Every hundred members or so, we hold a giveaway in our Clean Romances group on Goodreads. We've reached the 400 member mark and are celebrating by giving away books. Many group members generously offered prizes for this event, bringing the total number of prizes to 19.

So how do you enter?

First, you have to join Goodreads. It's fun and free. If you are already a member of goodreads, you're halfway there! Then, you have to join the Clean Romances group. Also free. There is a sign-up thread in the group under Contests & Giveaways. Throw your name in the hat and you're all set. Entries will be accepted until 11:59PM (PST), August 31. Winners will be announced September 1st.

Hope to see you there!!

Friday, August 13, 2010

Free eBook Download & a Paperback Giveaway

A free eBook anthology of young adult fiction was released today and two of my short stories are in it.

Unlocked is ten tales by nine authors; the only thing that binds them is a "key."

Back cover blurb:

Treachery in old London, a crop circle mystery, and a cyborg punished for gazing at the night sky open this collection of new stories that will intrigue teens and adults alike.

Fantasy, sci-fi, mystery, and fanciful versions of school life--the motif they share is a key. Which key will unlock a mystery, free the trapped, comfort the rejected, or bring new resolve to a boy who has taken a wrong path? What treasures can we discover if we only find the right key?

Assassin's Keeper by Jaimey Grant
Crop Circles by Wendy Swore
Symbiote by Rita J. Webb
Where They Belong by Paige Ray
Survival by Jaimey Grant
Unlocking William by Jeanne Voelker
Shoshanna by K.G. Borland
The Key to a Good Education by Gwendolyn McIntyre
The Bookseller by Katrina Monroe
Her Father's Eyes by S.M. Carrière

To download, visit and click the "download" button.

To go along with that, Wendy Swore, one of the lovely authors/editors of the anthology, is giving away three paperback copies on her blog, Goddess of the Corn

Later, perhaps in September, I'll be hosting my own UNLOCKED giveaway. Besides a paperback copy of the book, I will be giving away a charm bracelet featuring a replica of the key the character, Sable, would have had in my Regency story Assassin's Keeper. I haven't worked out all the details of that giveaway yet but I'll keep you posted. :o)

Wednesday, August 11, 2010

Currently Reading...and Other Tales of Woe

Disclaimer: Pictures in this post relate to the books I'm enjoying, no woe entailed. Just FYI. :o) 

My "currently reading" list has gotten out of control. Several are nonfiction, research for whatever book I'm writing at the moment, and that's OK. A few are ones I started a long time ago and for one reason or another lost interest. Will I finish them? Yes. I always do. My reading is more effected by my moods than it should be. If I give up, it's only because I'm not in the mood for that particular novel, author, or genre. Some are ones I've recently started and for whatever reason, I'm not into them. Again, probably my mood.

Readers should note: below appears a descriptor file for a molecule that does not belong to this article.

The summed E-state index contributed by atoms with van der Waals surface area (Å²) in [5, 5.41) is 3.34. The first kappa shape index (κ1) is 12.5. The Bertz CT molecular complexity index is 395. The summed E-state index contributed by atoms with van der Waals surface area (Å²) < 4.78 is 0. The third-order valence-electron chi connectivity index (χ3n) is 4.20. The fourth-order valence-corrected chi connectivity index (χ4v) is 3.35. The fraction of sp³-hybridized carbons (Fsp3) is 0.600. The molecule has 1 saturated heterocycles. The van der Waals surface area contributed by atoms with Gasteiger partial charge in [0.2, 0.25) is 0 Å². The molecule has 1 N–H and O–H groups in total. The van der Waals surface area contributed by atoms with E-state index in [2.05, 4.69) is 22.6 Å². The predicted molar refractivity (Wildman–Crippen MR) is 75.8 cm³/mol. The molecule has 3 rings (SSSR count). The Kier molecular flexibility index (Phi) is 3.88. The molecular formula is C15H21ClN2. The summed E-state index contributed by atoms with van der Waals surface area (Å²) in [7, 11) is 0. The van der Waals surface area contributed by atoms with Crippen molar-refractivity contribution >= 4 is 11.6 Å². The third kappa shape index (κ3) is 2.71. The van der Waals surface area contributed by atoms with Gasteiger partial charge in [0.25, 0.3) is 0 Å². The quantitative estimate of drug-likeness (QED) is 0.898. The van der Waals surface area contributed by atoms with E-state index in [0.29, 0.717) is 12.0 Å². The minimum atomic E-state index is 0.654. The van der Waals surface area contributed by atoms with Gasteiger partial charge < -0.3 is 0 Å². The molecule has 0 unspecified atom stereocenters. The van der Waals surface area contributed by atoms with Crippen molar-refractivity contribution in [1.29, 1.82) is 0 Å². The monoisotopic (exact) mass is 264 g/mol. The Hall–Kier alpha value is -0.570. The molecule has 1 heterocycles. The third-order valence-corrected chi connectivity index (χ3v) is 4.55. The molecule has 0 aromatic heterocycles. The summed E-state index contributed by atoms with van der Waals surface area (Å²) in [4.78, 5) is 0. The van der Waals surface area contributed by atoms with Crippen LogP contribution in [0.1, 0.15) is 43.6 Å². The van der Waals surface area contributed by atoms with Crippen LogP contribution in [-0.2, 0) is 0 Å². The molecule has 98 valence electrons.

So what am I reading that I'm enjoying?

Margaret's Rematch by Farida Mastek is entertaining and reminds me so much of Jane Austen that I find myself chuckling as I read. The characters are lively and interesting and the Regency picture Ms. Mastek paints is vivid. Am I attached to the characters? In a way, but not as much as I'd like to be. I do care what happens to them but at the same time, I'm not losing sleep over them.

At this point, about 110 pages in, I have one big complaint. The whole concept of this story is a gentleman who falls in love with and ultimately marries (I assume) his late wife's sister. My own Regency research has shown that this was not possible, as the sister-in-law was, by law, considered immediate family even after the wife's death. Now, these marriages were accepted by most but if someone wanted to cause problems for such a couple, they could easily do so. I've been able to suspend disbelief and enjoy the banter between the two MCs but I was hoping for at least a mention of this Regency "quirk" (for lack of a better word). If the topic is not addressed at some point, it's OK. This is still an enjoyable read and I look forward to how it all ends up.

I'm also reading Inkheart by Cornelia Funke. I'm only 45 pages in so I'm not sure what I think of it. I loved the movie but it's not often a good idea to read the book after viewing the movie. Ms. Funke is good at painting a picture through the eyes of the preteen MC. I like the aunt and can relate to her in a rather frightening way. Other than that... *shrug*

So that's my reading woes for the moment. I've been trying to break into the YA genre (as a reader) but haven't found a book yet that grabs me and whisks me away. Disappointing, but I wonder if my mood is more to blame. Perhaps I'm just picking up the "wrong" YA book. I'm not sure.

What do you think? Which YA book would you recommend? (Preferably not paranormal...)